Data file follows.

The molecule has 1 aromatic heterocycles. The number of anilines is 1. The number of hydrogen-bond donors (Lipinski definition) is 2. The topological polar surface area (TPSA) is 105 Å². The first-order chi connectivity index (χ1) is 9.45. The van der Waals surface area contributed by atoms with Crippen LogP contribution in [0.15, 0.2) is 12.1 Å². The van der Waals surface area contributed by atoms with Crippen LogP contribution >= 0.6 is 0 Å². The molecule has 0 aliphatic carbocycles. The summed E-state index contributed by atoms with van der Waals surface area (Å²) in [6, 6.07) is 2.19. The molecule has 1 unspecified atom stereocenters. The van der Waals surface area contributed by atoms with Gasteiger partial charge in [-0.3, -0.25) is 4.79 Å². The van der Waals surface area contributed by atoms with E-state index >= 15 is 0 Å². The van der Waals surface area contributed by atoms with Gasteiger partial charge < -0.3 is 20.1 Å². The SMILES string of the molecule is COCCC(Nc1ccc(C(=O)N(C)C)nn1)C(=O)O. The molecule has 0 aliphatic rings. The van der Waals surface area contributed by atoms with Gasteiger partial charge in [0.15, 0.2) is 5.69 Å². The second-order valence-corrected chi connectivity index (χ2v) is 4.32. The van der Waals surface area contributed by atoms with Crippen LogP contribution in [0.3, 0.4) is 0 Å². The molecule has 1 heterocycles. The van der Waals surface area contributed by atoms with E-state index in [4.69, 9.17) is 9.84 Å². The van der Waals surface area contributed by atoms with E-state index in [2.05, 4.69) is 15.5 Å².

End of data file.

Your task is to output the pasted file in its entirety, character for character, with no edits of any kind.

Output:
The molecule has 1 aromatic heterocycles. The number of anilines is 1. The number of hydrogen-bond donors (Lipinski definition) is 2. The topological polar surface area (TPSA) is 105 Å². The first-order chi connectivity index (χ1) is 9.45. The van der Waals surface area contributed by atoms with Crippen LogP contribution in [0.15, 0.2) is 12.1 Å². The van der Waals surface area contributed by atoms with Crippen LogP contribution >= 0.6 is 0 Å². The molecule has 0 aliphatic carbocycles. The summed E-state index contributed by atoms with van der Waals surface area (Å²) in [6, 6.07) is 2.19. The molecule has 1 unspecified atom stereocenters. The van der Waals surface area contributed by atoms with Gasteiger partial charge in [-0.3, -0.25) is 4.79 Å². The van der Waals surface area contributed by atoms with E-state index >= 15 is 0 Å². The van der Waals surface area contributed by atoms with Gasteiger partial charge < -0.3 is 20.1 Å². The SMILES string of the molecule is COCCC(Nc1ccc(C(=O)N(C)C)nn1)C(=O)O. The molecule has 0 aliphatic rings. The van der Waals surface area contributed by atoms with Gasteiger partial charge in [0.15, 0.2) is 5.69 Å². The second-order valence-corrected chi connectivity index (χ2v) is 4.32. The van der Waals surface area contributed by atoms with Crippen LogP contribution in [0.3, 0.4) is 0 Å². The molecule has 1 heterocycles. The van der Waals surface area contributed by atoms with E-state index in [4.69, 9.17) is 9.84 Å². The van der Waals surface area contributed by atoms with E-state index in [2.05, 4.69) is 15.5 Å².